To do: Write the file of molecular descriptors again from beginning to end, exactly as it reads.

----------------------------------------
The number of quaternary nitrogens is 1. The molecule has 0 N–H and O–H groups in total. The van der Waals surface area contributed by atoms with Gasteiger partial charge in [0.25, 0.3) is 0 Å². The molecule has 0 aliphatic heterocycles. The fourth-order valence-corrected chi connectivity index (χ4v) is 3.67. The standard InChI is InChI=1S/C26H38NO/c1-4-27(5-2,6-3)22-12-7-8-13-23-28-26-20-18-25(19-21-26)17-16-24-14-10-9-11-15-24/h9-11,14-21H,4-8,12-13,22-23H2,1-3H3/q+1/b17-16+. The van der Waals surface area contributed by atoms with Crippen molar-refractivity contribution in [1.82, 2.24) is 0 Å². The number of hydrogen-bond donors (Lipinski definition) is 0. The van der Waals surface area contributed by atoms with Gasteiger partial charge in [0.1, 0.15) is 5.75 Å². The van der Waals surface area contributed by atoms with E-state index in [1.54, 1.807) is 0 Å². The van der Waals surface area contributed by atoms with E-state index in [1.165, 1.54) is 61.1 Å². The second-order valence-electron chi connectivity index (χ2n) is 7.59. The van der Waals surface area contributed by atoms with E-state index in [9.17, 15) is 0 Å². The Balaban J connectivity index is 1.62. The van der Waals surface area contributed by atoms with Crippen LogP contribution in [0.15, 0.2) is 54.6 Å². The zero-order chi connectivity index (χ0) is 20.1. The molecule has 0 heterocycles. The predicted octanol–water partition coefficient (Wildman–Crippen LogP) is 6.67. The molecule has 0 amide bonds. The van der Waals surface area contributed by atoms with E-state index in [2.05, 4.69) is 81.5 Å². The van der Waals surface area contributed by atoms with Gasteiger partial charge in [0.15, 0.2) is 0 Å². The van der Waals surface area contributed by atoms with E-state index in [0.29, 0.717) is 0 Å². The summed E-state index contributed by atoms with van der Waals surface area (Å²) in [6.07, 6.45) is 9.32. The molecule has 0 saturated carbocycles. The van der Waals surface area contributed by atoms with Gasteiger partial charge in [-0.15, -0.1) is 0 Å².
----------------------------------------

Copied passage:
The number of quaternary nitrogens is 1. The molecule has 0 N–H and O–H groups in total. The van der Waals surface area contributed by atoms with Gasteiger partial charge in [0.25, 0.3) is 0 Å². The molecule has 0 aliphatic heterocycles. The fourth-order valence-corrected chi connectivity index (χ4v) is 3.67. The standard InChI is InChI=1S/C26H38NO/c1-4-27(5-2,6-3)22-12-7-8-13-23-28-26-20-18-25(19-21-26)17-16-24-14-10-9-11-15-24/h9-11,14-21H,4-8,12-13,22-23H2,1-3H3/q+1/b17-16+. The van der Waals surface area contributed by atoms with Crippen molar-refractivity contribution in [1.82, 2.24) is 0 Å². The number of hydrogen-bond donors (Lipinski definition) is 0. The van der Waals surface area contributed by atoms with Gasteiger partial charge in [0.1, 0.15) is 5.75 Å². The van der Waals surface area contributed by atoms with E-state index in [1.54, 1.807) is 0 Å². The van der Waals surface area contributed by atoms with E-state index in [1.165, 1.54) is 61.1 Å². The second-order valence-electron chi connectivity index (χ2n) is 7.59. The van der Waals surface area contributed by atoms with E-state index in [9.17, 15) is 0 Å². The Balaban J connectivity index is 1.62. The van der Waals surface area contributed by atoms with Crippen LogP contribution in [0.15, 0.2) is 54.6 Å². The zero-order chi connectivity index (χ0) is 20.1. The molecule has 0 heterocycles. The predicted octanol–water partition coefficient (Wildman–Crippen LogP) is 6.67. The molecule has 0 amide bonds. The van der Waals surface area contributed by atoms with E-state index in [2.05, 4.69) is 81.5 Å². The van der Waals surface area contributed by atoms with Gasteiger partial charge in [0.15, 0.2) is 0 Å². The van der Waals surface area contributed by atoms with E-state index in [0.29, 0.717) is 0 Å². The summed E-state index contributed by atoms with van der Waals surface area (Å²) in [6.07, 6.45) is 9.32. The molecule has 0 saturated carbocycles. The van der Waals surface area contributed by atoms with Gasteiger partial charge in [-0.15, -0.1) is 0 Å².